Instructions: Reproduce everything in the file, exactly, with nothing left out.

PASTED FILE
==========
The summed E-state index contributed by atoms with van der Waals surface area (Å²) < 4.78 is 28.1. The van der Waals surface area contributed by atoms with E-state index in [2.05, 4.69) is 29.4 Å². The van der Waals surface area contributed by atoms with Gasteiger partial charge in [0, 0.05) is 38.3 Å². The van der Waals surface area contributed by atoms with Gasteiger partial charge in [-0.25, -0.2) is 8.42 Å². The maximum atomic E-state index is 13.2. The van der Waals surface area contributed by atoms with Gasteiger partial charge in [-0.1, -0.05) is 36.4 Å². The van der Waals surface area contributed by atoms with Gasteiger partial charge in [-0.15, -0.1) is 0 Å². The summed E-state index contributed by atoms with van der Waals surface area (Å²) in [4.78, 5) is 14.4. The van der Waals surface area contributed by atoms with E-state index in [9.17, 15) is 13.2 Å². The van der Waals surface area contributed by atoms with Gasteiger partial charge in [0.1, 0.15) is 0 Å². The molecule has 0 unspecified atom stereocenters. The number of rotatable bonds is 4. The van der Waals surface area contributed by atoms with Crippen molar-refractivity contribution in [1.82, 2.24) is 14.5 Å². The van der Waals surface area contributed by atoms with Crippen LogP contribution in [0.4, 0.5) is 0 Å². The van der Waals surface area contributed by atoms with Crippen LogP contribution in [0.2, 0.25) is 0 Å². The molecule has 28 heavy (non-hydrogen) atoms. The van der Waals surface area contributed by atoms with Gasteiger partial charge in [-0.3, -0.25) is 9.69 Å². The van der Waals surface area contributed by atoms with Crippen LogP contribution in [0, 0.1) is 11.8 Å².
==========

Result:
The summed E-state index contributed by atoms with van der Waals surface area (Å²) < 4.78 is 28.1. The van der Waals surface area contributed by atoms with E-state index in [2.05, 4.69) is 29.4 Å². The van der Waals surface area contributed by atoms with Gasteiger partial charge in [0, 0.05) is 38.3 Å². The van der Waals surface area contributed by atoms with Gasteiger partial charge in [-0.25, -0.2) is 8.42 Å². The maximum atomic E-state index is 13.2. The van der Waals surface area contributed by atoms with Gasteiger partial charge in [-0.1, -0.05) is 36.4 Å². The van der Waals surface area contributed by atoms with Gasteiger partial charge in [-0.15, -0.1) is 0 Å². The summed E-state index contributed by atoms with van der Waals surface area (Å²) in [4.78, 5) is 14.4. The van der Waals surface area contributed by atoms with E-state index in [9.17, 15) is 13.2 Å². The van der Waals surface area contributed by atoms with Gasteiger partial charge in [0.1, 0.15) is 0 Å². The molecule has 0 unspecified atom stereocenters. The number of rotatable bonds is 4. The van der Waals surface area contributed by atoms with Crippen molar-refractivity contribution in [1.82, 2.24) is 14.5 Å². The van der Waals surface area contributed by atoms with Crippen LogP contribution in [0.4, 0.5) is 0 Å². The van der Waals surface area contributed by atoms with Crippen LogP contribution in [0.2, 0.25) is 0 Å². The molecule has 28 heavy (non-hydrogen) atoms. The van der Waals surface area contributed by atoms with Gasteiger partial charge in [-0.3, -0.25) is 9.69 Å². The van der Waals surface area contributed by atoms with Crippen LogP contribution in [0, 0.1) is 11.8 Å².